equipment and services to other
Case study 2: Darwin, Northern Territory
• Australia’s most northern and isolated city
Major service centre for mining, oil and gas,
defence and marine sectors
• Population 110,000
• Mining services developed initially because
of remoteness
• Now has a competitive advantage in mining
and petroleum services
• Strong regional METS clusters (sectoral
and geographic)
~300 manufacturing & services sites
Collaborative business culture
• Exporter of METS to other locations,
including Indonesia
Kalgoorlie and Darwin: Factors of success
Long-life customer mining/petroleum operations ; diverse markets (Darwin)
Good business infrastructure: serviced industrial land, roads, energy, water, community
Skilled resident workforce; sustainable demographic profile; attractive town amenity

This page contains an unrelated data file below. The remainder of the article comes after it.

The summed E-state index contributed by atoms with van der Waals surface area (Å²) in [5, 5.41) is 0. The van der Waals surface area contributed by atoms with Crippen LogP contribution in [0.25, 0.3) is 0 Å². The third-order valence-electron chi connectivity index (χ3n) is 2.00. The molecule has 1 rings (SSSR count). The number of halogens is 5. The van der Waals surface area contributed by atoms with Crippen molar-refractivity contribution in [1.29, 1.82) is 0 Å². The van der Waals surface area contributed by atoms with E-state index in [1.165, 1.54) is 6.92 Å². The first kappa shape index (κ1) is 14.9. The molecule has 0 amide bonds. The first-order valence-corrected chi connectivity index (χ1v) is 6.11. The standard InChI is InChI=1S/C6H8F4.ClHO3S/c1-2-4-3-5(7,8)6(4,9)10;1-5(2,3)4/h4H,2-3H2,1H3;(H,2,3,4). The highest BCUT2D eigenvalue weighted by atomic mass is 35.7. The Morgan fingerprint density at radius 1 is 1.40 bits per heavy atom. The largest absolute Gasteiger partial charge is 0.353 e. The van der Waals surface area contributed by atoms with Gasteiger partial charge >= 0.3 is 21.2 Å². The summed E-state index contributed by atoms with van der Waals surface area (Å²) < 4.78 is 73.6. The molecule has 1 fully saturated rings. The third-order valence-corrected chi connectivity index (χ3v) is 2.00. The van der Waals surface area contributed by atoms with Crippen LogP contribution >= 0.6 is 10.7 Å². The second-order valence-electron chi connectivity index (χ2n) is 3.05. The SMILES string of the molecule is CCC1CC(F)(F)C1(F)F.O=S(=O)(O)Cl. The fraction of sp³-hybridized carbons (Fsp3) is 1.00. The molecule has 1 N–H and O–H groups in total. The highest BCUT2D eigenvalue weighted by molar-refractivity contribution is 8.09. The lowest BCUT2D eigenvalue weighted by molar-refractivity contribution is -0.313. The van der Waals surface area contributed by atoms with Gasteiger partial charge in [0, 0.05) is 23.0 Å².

Education and training institutions: public and private secondary schools, and
vocational training and education; universities / school of mines (Kalgoorlie)
Strong entrepreneurship culture, support networks, business services
Firms cooperating (incl. JVs) to win large and/or multidisciplinary contracts
Financial institutions that understand mining and services
Supportive, light-handed government interventions, eg: industry participation policies;
partnerships with business to connect customers and suppliers; small business support
Kalgoorlie and Darwin: overcoming obstacles
• Small scale and lack of capability and capacity of many firms
collaborations – some multidisciplinary – enable winning of larger and
more complex contracts
• Lack of track record with customers / lack of QA capability
mining operations form alliance relationships to help suppliers build and
demonstrate capability, and become certified
mining companies right-size contracts for smaller firms
some operations have adopted ‘inside-out’ strategies to help employees
become independent services suppliers
• e-Procurement and payment processes difficult for small firms